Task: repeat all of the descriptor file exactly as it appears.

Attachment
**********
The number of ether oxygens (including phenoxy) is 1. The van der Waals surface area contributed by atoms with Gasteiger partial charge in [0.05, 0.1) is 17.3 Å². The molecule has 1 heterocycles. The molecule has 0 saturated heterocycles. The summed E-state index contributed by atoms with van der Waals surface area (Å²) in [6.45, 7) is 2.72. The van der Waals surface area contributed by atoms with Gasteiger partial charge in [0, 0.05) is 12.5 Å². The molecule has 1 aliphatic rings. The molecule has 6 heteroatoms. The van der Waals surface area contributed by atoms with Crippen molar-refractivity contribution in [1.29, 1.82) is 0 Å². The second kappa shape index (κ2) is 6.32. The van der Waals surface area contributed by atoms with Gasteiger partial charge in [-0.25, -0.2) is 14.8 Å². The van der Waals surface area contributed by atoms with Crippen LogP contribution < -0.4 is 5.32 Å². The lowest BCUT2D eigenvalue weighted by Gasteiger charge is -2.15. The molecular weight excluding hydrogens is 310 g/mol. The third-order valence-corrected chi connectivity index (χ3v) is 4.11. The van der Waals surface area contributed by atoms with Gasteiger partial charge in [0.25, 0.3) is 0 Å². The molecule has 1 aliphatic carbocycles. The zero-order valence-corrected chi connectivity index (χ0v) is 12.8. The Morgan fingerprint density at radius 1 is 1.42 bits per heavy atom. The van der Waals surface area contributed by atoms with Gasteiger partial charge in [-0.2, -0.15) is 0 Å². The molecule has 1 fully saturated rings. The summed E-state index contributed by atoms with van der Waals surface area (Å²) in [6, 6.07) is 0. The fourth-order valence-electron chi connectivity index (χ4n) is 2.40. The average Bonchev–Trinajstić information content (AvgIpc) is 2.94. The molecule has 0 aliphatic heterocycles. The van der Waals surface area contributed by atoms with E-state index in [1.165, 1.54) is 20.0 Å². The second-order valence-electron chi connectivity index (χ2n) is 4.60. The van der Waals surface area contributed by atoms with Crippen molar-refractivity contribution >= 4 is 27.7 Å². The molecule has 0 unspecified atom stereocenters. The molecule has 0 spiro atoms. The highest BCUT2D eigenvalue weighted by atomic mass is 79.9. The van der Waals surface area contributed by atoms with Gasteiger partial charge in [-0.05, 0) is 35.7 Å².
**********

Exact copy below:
The number of ether oxygens (including phenoxy) is 1. The van der Waals surface area contributed by atoms with Gasteiger partial charge in [0.05, 0.1) is 17.3 Å². The molecule has 1 heterocycles. The molecule has 0 saturated heterocycles. The summed E-state index contributed by atoms with van der Waals surface area (Å²) in [6.45, 7) is 2.72. The van der Waals surface area contributed by atoms with Gasteiger partial charge in [0, 0.05) is 12.5 Å². The molecule has 1 aliphatic rings. The molecule has 6 heteroatoms. The van der Waals surface area contributed by atoms with Crippen molar-refractivity contribution in [1.29, 1.82) is 0 Å². The second kappa shape index (κ2) is 6.32. The van der Waals surface area contributed by atoms with Gasteiger partial charge in [-0.25, -0.2) is 14.8 Å². The van der Waals surface area contributed by atoms with Crippen LogP contribution < -0.4 is 5.32 Å². The lowest BCUT2D eigenvalue weighted by Gasteiger charge is -2.15. The molecular weight excluding hydrogens is 310 g/mol. The third-order valence-corrected chi connectivity index (χ3v) is 4.11. The van der Waals surface area contributed by atoms with Gasteiger partial charge in [0.25, 0.3) is 0 Å². The molecule has 1 aliphatic carbocycles. The zero-order valence-corrected chi connectivity index (χ0v) is 12.8. The Morgan fingerprint density at radius 1 is 1.42 bits per heavy atom. The van der Waals surface area contributed by atoms with Gasteiger partial charge in [-0.2, -0.15) is 0 Å². The molecule has 1 fully saturated rings. The summed E-state index contributed by atoms with van der Waals surface area (Å²) in [6, 6.07) is 0. The fourth-order valence-electron chi connectivity index (χ4n) is 2.40. The average Bonchev–Trinajstić information content (AvgIpc) is 2.94. The molecule has 0 aliphatic heterocycles. The van der Waals surface area contributed by atoms with E-state index in [1.165, 1.54) is 20.0 Å². The second-order valence-electron chi connectivity index (χ2n) is 4.60. The van der Waals surface area contributed by atoms with Crippen molar-refractivity contribution >= 4 is 27.7 Å². The molecule has 0 unspecified atom stereocenters. The molecule has 0 spiro atoms. The highest BCUT2D eigenvalue weighted by atomic mass is 79.9. The van der Waals surface area contributed by atoms with Gasteiger partial charge in [-0.05, 0) is 35.7 Å².